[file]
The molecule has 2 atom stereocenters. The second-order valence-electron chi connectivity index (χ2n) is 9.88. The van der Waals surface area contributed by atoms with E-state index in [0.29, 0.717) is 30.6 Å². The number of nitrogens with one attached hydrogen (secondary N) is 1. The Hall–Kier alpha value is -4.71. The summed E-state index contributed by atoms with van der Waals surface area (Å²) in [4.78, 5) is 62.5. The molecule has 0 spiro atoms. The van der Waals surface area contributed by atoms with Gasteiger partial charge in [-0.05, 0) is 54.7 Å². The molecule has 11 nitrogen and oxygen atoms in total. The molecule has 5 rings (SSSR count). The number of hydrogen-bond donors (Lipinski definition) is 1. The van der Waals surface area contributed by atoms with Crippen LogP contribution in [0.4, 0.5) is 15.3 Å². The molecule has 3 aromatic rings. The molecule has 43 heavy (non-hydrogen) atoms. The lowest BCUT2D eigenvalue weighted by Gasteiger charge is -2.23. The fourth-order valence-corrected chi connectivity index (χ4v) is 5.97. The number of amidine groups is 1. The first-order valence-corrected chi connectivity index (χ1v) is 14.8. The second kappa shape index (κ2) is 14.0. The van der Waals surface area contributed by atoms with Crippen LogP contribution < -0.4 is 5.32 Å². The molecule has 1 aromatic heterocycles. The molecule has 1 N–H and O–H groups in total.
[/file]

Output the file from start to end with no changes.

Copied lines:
The molecule has 2 atom stereocenters. The second-order valence-electron chi connectivity index (χ2n) is 9.88. The van der Waals surface area contributed by atoms with E-state index in [0.29, 0.717) is 30.6 Å². The number of nitrogens with one attached hydrogen (secondary N) is 1. The Hall–Kier alpha value is -4.71. The summed E-state index contributed by atoms with van der Waals surface area (Å²) in [4.78, 5) is 62.5. The molecule has 0 spiro atoms. The van der Waals surface area contributed by atoms with Gasteiger partial charge in [-0.05, 0) is 54.7 Å². The molecule has 11 nitrogen and oxygen atoms in total. The molecule has 5 rings (SSSR count). The number of hydrogen-bond donors (Lipinski definition) is 1. The van der Waals surface area contributed by atoms with Crippen LogP contribution in [0.4, 0.5) is 15.3 Å². The molecule has 3 aromatic rings. The molecule has 43 heavy (non-hydrogen) atoms. The lowest BCUT2D eigenvalue weighted by Gasteiger charge is -2.23. The fourth-order valence-corrected chi connectivity index (χ4v) is 5.97. The number of amidine groups is 1. The first-order valence-corrected chi connectivity index (χ1v) is 14.8. The second kappa shape index (κ2) is 14.0. The van der Waals surface area contributed by atoms with Crippen LogP contribution < -0.4 is 5.32 Å². The molecule has 1 aromatic heterocycles. The molecule has 1 N–H and O–H groups in total.